4 PAINLESS WAYS TO COPE WITH THE PRESSURE OF LEADERSHIP
The responsibility of leadership can feel like walking a tightrope on a windy day. Leaders continually have to strike a balance between achieving the greatest good for the greatest number, while also having the resolve to make critical and even unpopular decisions. What’s more, the higher the stakes, the more thankless this role is. Everyone counts on leaders to demonstrate strength in times of crisis. However, leaders seldom have the luxury of showing vulnerability when faced with problems. The boss always has to be composed. The boss should always have the answers. The boss should always have a plan of action.
People easily take for granted that even the most dauntless leaders are human at the end of the day. Regardless of what their specific title is, they face pressure that tests them at every decision. This pressure is what adds the most weight to the burden of leadership. If a leader doesn’t actively try to cope with the stress of external expectations, their chances of success become greatly diminished. It doesn’t matter whether you’re in charge of a neighborhood book club, or the CEO of a blue chip company, practicing stress-management as a habit is imperative to the survival of a leader. Rather than avoiding pressure, addressing it proactively creates the opportunity to disperse the insecurities that pressure causes. Here are four easy tips that every leader should use to overcome the pressures of responsibility.
Stay Calm: When things get tense, keeping your wits about you despite any fear or aggravation is the single most helpful thing you can do for yourself, and the people who depend on your leadership. This is because panic only begets chaos, whereas composure begets wisdom. The simplest metaphor for this is the Stop, Drop and Roll safety drill. If someone catches on fire, succumbing to the human instinct to flail around and scream doesn’t put out the flame one bit. On the other hand – even though it feels counterintuitive – overcoming panic with calm by stopping, dropping, and rolling on the ground, does more to extinguish the fire.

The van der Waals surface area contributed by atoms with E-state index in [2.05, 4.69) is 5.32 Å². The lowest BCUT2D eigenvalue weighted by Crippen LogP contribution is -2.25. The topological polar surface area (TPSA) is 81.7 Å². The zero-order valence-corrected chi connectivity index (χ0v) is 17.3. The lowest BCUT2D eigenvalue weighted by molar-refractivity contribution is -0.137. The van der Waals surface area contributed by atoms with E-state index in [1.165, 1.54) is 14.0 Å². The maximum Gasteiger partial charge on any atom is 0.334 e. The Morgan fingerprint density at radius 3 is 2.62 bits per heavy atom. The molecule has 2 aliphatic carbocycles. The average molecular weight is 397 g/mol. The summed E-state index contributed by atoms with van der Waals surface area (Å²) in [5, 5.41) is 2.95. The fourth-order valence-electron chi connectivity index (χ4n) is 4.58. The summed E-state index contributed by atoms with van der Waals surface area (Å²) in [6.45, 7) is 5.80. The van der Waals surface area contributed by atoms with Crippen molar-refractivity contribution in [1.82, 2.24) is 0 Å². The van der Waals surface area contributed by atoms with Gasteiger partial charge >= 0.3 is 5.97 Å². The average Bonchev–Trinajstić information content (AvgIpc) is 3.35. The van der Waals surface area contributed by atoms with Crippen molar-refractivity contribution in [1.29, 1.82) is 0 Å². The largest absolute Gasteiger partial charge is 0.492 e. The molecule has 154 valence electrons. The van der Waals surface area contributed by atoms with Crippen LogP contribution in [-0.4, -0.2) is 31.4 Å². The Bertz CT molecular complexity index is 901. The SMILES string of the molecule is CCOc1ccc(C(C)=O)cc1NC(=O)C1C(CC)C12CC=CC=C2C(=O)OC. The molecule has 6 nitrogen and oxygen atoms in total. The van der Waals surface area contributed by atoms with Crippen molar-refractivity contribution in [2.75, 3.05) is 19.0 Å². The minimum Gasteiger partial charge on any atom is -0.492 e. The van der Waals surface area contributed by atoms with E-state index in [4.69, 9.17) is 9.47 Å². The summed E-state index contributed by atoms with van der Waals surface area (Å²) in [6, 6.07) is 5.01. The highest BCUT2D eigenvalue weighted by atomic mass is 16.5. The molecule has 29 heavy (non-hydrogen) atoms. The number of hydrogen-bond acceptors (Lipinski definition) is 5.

Be Humble: One of the easiest traps of leadership to fall into is excessive ambition. Whether it’s because of a desire to prove oneself, or because of a genuine wish to solve as many problems as possible, many in leadership often find themselves making more promises than they can actually keep realistically. This is detrimental because it amplifies the expectation to deliver on pledges and perform well. Intelligent leadership means understanding how to reassure others without biting off more than you can chew.
Be Flexible: Any leader who doesn’t know how to compromise is setting themselves up for failure. It’s important to keep an open mind about what it takes to make complex decisions. This is why negotiation is one of the most essential skills of leadership. Not every conflict can be solved without a willingness to be pragmatic and find a happy-medium. The more stubborn a leader is about getting their own way, the more others are entitled to expect nothing but unattainable perfection from said leader’s choices.
Live Healthy: Pressure causes stress, and stress in turn causes physical symptoms of illness. Maintaining good health is therefore necessary to circumvent not just the mental impact of pressure, but it’s possible physical outcomes as well. Good leaders should always remember that stepping outside of the tension in order to rest, exercise and eat a good diet is just as vital to good performance as academic and professional training. A healthy lifestyle keeps people strong enough to withstand any severe conditions in life.
Pressure isn’t something to be endured without awareness or precaution because it has the capacity to overwhelm people unnecessarily. Leaders who understand this and take holistic steps to deal with pressure on a psychological level don’t just stand to survive, they stand to grow exponentially in leadership ability. Check out more of RISE Programs’ Blogs for helpful advice on leadership, and remember to spread the word by sharing this post.
Author: Daniel Otianga